"Von", in "von Preysing" and "von Galen": one's hear sinks upon seeing the preposition (literally, "of", "from", but in fact a mark of aristocracy). If you are a "von", you are a "von". It is a bit like being "Sir James Foppingue" or "Lady Foppingue" in the UK. My limited encounters - perhaps just two or three in number, and for the most part from decades ago - with titled UK persons have been happy. But how much can be said about the unhappy experiences of my forefathers in Estonia, or old "Estland", with their German counterparts, the vons!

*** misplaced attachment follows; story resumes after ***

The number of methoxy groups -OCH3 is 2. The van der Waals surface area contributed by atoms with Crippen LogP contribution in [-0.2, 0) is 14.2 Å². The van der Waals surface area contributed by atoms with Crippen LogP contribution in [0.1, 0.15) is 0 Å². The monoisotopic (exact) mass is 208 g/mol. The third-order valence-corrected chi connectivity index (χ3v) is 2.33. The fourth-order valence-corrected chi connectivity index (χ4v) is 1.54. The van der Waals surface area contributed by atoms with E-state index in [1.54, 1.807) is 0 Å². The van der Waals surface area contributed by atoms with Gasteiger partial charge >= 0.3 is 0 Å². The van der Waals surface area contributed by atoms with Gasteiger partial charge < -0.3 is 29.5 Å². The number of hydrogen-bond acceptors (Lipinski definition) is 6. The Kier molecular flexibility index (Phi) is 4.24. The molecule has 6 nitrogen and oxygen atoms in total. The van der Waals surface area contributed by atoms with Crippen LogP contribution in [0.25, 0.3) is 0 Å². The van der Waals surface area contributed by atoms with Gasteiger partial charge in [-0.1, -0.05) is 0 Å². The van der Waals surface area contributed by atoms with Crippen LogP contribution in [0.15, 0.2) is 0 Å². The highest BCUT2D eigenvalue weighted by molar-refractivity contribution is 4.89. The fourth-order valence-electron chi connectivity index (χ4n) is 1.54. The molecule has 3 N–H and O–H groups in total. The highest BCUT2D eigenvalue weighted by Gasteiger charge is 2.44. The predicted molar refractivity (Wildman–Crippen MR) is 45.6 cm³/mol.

One of my paternal grandfather's grandfathers (so my own nonagerian grandfather told me in 1974, in his last summer in this life) was whipped by his local (German) landowner, for having sought - if I recall, for having submitted a formal application - to leave that landowner's estate for some different estate. Whether the contemplated departure was legal or illegal, I admittedly do not know. The incident occurred at some now-uncertain point, I presume in the 1830s, 1840s, or 1850s. The emancipation of serfs was not simultaneous across all of present-day Estonia: two different legal frameworks applied in the two provincial jurisdictions into which Estonia was split, I think from the first tsarist days (after the 1700-1721 Great Northern War, which saw Estonia, with its local post-1208 German barons, pass from Stockholm to Moscow) right up to the Kerensky provincial-government reform of 1917. And I do not know what legal powers sometime serfs had to move from estate to estate, whether prior to their emancipation or in the wake of it. The story in any case struck my grandfather in 1974, and still today strikes me, as sad.